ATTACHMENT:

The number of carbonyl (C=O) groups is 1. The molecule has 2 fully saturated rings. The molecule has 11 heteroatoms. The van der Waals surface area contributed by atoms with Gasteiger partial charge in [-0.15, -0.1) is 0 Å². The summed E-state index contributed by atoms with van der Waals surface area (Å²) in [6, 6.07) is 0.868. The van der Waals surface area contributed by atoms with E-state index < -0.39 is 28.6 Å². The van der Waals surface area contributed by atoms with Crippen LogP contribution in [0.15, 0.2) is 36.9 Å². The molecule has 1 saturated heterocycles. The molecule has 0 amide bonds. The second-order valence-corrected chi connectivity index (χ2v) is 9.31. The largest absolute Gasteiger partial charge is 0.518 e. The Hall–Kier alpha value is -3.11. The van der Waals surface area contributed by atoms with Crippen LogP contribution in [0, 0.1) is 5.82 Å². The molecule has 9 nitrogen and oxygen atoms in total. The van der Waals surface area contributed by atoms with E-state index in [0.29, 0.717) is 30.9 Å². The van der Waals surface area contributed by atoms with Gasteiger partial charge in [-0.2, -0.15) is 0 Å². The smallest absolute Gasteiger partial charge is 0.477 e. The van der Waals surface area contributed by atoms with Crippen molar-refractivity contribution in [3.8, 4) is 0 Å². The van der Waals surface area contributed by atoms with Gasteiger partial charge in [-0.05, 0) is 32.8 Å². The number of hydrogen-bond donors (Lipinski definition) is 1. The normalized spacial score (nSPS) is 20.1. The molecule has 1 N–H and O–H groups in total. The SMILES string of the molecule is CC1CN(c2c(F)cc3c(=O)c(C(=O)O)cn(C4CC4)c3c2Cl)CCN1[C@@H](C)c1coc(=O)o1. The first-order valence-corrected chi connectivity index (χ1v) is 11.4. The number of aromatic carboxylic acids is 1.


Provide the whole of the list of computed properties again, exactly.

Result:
The number of carbonyl (C=O) groups is 1. The molecule has 2 fully saturated rings. The molecule has 11 heteroatoms. The van der Waals surface area contributed by atoms with Gasteiger partial charge in [-0.15, -0.1) is 0 Å². The summed E-state index contributed by atoms with van der Waals surface area (Å²) in [6, 6.07) is 0.868. The van der Waals surface area contributed by atoms with E-state index < -0.39 is 28.6 Å². The van der Waals surface area contributed by atoms with Crippen LogP contribution in [0.15, 0.2) is 36.9 Å². The molecule has 1 saturated heterocycles. The molecule has 0 amide bonds. The second-order valence-corrected chi connectivity index (χ2v) is 9.31. The largest absolute Gasteiger partial charge is 0.518 e. The Hall–Kier alpha value is -3.11. The van der Waals surface area contributed by atoms with Crippen LogP contribution in [0, 0.1) is 5.82 Å². The molecule has 9 nitrogen and oxygen atoms in total. The van der Waals surface area contributed by atoms with E-state index in [0.29, 0.717) is 30.9 Å². The van der Waals surface area contributed by atoms with Gasteiger partial charge in [-0.2, -0.15) is 0 Å². The smallest absolute Gasteiger partial charge is 0.477 e. The van der Waals surface area contributed by atoms with Crippen molar-refractivity contribution in [3.8, 4) is 0 Å². The van der Waals surface area contributed by atoms with Gasteiger partial charge in [-0.05, 0) is 32.8 Å². The number of hydrogen-bond donors (Lipinski definition) is 1. The normalized spacial score (nSPS) is 20.1. The molecule has 1 N–H and O–H groups in total. The SMILES string of the molecule is CC1CN(c2c(F)cc3c(=O)c(C(=O)O)cn(C4CC4)c3c2Cl)CCN1[C@@H](C)c1coc(=O)o1. The first-order valence-corrected chi connectivity index (χ1v) is 11.4. The number of aromatic carboxylic acids is 1.